KUWAIT: Moody’s Investors Service (Moody’s) has yesterday affirmed Government of Kuwait’s long-term issuer ratings at Aa2, with a stable outlook. In a report, Moody’s said its rating affirmation is underpinned by view that Kuwait’s exceptionally large wealth, with sovereign wealth fund assets estimated at around 370 percent of GDP and vast hydrocarbon reserves, will continue to support the sovereign’s fiscal strength and creditworthiness. The stable outlook reflects Moody’s expectation that Kuwait’s extremely high fiscal strength will be largely preserved through oil price fluctuations and long-term demographic pressure. In particular, it assumes that the authorities overcome the current legislative hurdles and pass a debt law that allows the government to finance its deficit without depleting its most liquid assets.
Kuwait’s long-term and short-term foreign-currency bond and deposit ceilings remain unchanged at Aa2 and Prime-1, respectively. Kuwait’s long-term local-currency bond and deposit ceilings also remains unchanged at Aa2, the report added. It carried on saying that Kuwait’s fiscal position is one of the strongest among the sovereigns rated by Moody’s. Although the government will likely continue to run large fiscal deficits, under Moody’s assumptions that oil prices fluctuate between $50-70/barrel in the medium term and that these deficits will lead to a gradual increase in the debt burden, it will be from a very low base. And while, in the near term at least, the deficits will be financed by drawdowns from the General Reserve Fund (GRF), the country will continue to accumulate wealth in the Future Generations Fund (FGF) which forms the majority of the country’s SWF assets, reflected in broadly stable SWF assets relative to GDP at extremely high levels.
Moody’s estimates that the budget deficit (post-FGF transfers, excluding investment income) narrowed to 5.2 percent of GDP in the fiscal year 2018/19 due to windfall oil revenues from higher than budgeted oil prices, which averaged $71/barrel in 2018. In the last two years, higher oil prices coincided with diminished reform momentum. At the moment, the deficits are fully financed through drawdowns of the GRF, which Moody’s estimates has been reduced to 54 percent of GDP as of March 2019, compared to 70 percent of GDP in March 2018, with the liquid portion of the GRF comprising around two-thirds of total assets. Without legal authorization to issue new debt, the deficits will continue to be financed from the GRF, which will shrink further.
Moody’s expects that the fund will decline to 26 percent of GDP by the end of fiscal year 2020/21. However, Moody’s assumes that, as the GRF’s size diminishes rapidly, Kuwait will pass a debt law allowing the issuance of new debt. As a result, Moody’s projects gross government debt to rise 38.8 percent of GDP by fiscal year 2023/24, from 13.8 percent at the end of fiscal year 2018/19. Still, at these levels, Kuwait’s government debt burden would remain below the Aa-rated median, and its debt affordability would remain significantly stronger than that of most Aa-rated peers. Moreover, while the GRF is eroded and gross government debt will rise if legislation is passed, Kuwait continues to accumulate 10 percent of its government revenue and all investment income in the FGF, whose assets are estimated at $442 billion, maintaining the overall SWF assets broadly stable in relation to GDP.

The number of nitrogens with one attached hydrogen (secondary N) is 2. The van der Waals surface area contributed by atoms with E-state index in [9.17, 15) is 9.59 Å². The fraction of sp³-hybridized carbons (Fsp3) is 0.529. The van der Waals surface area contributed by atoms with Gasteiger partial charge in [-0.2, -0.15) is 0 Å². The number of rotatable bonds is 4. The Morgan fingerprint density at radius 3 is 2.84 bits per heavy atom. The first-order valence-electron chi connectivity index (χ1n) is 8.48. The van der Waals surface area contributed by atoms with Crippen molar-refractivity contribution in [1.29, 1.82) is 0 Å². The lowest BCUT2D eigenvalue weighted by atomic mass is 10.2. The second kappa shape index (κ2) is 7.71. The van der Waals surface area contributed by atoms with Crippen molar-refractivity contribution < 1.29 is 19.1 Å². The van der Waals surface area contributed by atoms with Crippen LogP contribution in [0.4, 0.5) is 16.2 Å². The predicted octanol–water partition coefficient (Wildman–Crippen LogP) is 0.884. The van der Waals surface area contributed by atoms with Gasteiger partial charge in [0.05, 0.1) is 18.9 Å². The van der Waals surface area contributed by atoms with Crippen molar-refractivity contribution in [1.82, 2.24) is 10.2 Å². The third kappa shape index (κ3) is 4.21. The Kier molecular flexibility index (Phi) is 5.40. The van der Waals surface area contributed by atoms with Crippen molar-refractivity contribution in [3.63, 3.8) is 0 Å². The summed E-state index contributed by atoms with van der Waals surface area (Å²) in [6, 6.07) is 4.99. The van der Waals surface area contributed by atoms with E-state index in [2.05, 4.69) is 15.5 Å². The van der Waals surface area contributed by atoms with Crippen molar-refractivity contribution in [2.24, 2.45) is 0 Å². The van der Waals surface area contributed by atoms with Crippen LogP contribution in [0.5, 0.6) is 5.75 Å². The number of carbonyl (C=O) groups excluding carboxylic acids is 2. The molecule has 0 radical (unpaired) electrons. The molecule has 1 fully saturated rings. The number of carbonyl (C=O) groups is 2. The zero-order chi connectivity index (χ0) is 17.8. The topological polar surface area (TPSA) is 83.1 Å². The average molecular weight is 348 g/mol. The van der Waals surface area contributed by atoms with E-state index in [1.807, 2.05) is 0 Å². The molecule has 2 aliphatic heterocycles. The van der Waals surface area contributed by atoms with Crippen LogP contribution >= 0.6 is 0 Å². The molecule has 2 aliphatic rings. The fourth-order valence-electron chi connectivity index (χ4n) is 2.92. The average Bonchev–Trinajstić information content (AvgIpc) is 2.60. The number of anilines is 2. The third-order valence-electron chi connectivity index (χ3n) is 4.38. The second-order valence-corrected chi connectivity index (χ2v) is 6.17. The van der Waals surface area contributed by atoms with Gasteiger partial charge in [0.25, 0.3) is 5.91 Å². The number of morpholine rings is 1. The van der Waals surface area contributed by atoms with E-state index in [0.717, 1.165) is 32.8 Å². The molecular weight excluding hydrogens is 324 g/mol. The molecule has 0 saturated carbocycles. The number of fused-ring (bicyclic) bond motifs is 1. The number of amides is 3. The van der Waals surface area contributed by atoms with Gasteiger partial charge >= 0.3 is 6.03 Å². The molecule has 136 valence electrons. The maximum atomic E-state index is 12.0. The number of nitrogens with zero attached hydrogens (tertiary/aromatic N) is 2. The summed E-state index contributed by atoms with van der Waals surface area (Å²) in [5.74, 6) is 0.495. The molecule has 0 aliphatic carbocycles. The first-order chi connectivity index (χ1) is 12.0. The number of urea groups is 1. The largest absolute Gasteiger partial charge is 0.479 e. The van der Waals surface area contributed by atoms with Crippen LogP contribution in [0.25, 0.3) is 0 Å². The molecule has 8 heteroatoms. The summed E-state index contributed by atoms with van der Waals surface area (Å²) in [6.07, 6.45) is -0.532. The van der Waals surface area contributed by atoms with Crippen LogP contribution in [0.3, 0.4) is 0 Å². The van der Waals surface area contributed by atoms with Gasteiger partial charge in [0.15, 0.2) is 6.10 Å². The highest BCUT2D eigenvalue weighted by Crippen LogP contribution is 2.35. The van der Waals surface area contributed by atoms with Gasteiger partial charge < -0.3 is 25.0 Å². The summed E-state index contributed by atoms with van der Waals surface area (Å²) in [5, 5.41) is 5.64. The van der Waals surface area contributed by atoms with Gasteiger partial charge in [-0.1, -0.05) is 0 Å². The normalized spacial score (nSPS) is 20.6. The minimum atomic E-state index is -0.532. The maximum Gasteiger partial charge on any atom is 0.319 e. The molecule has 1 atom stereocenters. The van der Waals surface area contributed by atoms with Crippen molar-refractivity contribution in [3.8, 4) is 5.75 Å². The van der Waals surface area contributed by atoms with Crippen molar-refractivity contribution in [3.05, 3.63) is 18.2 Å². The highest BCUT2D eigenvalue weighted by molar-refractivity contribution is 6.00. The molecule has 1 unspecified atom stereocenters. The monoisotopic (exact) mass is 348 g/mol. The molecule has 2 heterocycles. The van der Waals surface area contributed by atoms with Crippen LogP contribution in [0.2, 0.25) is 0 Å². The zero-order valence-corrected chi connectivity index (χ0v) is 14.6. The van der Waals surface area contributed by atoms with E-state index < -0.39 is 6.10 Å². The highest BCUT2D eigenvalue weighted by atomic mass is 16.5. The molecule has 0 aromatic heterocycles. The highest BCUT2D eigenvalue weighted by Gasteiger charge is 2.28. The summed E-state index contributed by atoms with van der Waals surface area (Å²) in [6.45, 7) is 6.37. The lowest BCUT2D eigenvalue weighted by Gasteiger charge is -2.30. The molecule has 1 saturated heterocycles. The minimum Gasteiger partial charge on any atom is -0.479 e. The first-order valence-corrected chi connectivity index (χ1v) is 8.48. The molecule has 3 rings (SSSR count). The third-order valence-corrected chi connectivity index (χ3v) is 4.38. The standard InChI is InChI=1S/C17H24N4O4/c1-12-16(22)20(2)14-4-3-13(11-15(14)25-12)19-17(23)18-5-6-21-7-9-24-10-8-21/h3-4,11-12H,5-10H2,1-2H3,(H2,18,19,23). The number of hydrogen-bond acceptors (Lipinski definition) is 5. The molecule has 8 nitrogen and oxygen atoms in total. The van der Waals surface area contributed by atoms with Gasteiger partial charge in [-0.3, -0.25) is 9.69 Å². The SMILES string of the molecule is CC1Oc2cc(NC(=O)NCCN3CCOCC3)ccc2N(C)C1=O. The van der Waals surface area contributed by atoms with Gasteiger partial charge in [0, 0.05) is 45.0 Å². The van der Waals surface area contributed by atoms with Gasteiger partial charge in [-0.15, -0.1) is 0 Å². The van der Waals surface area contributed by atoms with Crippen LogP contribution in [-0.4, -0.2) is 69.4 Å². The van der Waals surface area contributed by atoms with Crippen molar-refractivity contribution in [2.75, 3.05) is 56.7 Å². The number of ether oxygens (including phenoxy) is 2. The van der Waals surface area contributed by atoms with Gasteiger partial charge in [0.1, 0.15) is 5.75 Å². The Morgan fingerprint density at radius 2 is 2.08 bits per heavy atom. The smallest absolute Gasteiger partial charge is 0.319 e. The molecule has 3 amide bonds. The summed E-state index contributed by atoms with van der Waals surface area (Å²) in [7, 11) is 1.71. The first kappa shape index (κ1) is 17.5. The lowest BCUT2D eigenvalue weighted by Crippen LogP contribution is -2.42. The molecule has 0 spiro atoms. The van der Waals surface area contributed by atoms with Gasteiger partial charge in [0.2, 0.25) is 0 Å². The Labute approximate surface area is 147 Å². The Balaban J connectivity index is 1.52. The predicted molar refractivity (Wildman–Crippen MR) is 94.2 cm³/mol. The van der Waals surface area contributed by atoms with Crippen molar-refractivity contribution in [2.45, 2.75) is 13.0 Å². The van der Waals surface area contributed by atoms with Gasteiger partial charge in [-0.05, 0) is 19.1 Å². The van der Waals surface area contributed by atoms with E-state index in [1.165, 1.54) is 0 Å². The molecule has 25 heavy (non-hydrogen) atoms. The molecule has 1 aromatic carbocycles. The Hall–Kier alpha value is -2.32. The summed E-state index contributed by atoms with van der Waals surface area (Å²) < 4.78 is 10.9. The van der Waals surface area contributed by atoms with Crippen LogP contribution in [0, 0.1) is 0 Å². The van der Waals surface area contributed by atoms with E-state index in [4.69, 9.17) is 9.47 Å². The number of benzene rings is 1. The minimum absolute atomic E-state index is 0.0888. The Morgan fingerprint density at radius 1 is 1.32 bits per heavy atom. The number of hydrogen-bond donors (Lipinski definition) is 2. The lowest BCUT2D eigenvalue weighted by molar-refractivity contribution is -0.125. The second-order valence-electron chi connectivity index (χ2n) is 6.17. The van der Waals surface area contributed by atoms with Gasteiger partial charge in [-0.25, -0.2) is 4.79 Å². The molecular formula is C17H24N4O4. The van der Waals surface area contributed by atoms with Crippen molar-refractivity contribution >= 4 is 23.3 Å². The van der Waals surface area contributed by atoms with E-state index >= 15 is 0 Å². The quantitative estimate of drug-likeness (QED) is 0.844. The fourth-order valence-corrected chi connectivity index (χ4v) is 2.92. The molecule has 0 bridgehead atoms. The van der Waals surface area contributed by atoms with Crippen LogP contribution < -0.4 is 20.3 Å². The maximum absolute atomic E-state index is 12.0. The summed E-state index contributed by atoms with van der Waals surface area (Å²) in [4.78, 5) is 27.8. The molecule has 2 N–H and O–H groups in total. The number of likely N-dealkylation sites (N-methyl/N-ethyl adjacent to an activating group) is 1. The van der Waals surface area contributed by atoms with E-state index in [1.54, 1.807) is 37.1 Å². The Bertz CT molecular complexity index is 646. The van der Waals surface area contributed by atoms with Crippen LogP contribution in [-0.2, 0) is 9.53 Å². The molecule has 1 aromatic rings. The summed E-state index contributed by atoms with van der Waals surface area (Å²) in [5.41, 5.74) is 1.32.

Additionally, Kuwait’s low external breakeven, which Moody’s estimates at around $51/barrel, will ensure that the country continues to accrue wealth through sustained current account surpluses under our $50-70/barrel oil price range assumption. The country’s hydrocarbon reserves are plentiful and at the current rate of production, proven reserves of oil and gas would last around 90 years, providing a significant source of wealth for the foreseeable future. The stable outlook reflects Moody’s expectation that Kuwait’s extremely high fiscal strength will be largely preserved through most plausible scenarios. This wealth provides ample capacity and time to absorb potential shocks, in the short to medium term related to oil price fluctuations and, in the longer term, related to demographic pressure on demand for employment.
For the foreseeable future, Kuwait’s fiscal exposure to lower oil prices will remain very high. However, the net credit implications of a potential fall in oil prices will be mitigated by the country’s large wealth which Moody’s expects to be made accessible in case of need and sizeable current account surpluses. While oil production is currently constrained by the OPEC production cuts, Moody’s expects that output will increase slightly towards current production capacity of 3.15 million barrels per day (mbpd) once these are lifted. Longer term, Kuwait faces a large and sustained increase in demand for jobs from its young and fast-growing population, which under a system that favors entry into the public sector will inflate the government’s wage bill.
Moody’s estimates that the demographic pressure will be intense, only somewhat less intense than for Saudi Arabia and Government of Oman (Ba1 negative) in the region. However, the government’s much stronger fiscal position gives Kuwait more time to implement reforms that very gradually rebalance the incentives between public and private sector employment. Over the long term, positive rating pressures would arise from measures that reduce the direct exposure of the government’s finances to oil price declines. Such measures would involve a diversification of government revenue and a reduction and improvement in the flexibility of government expenditure. – KUNA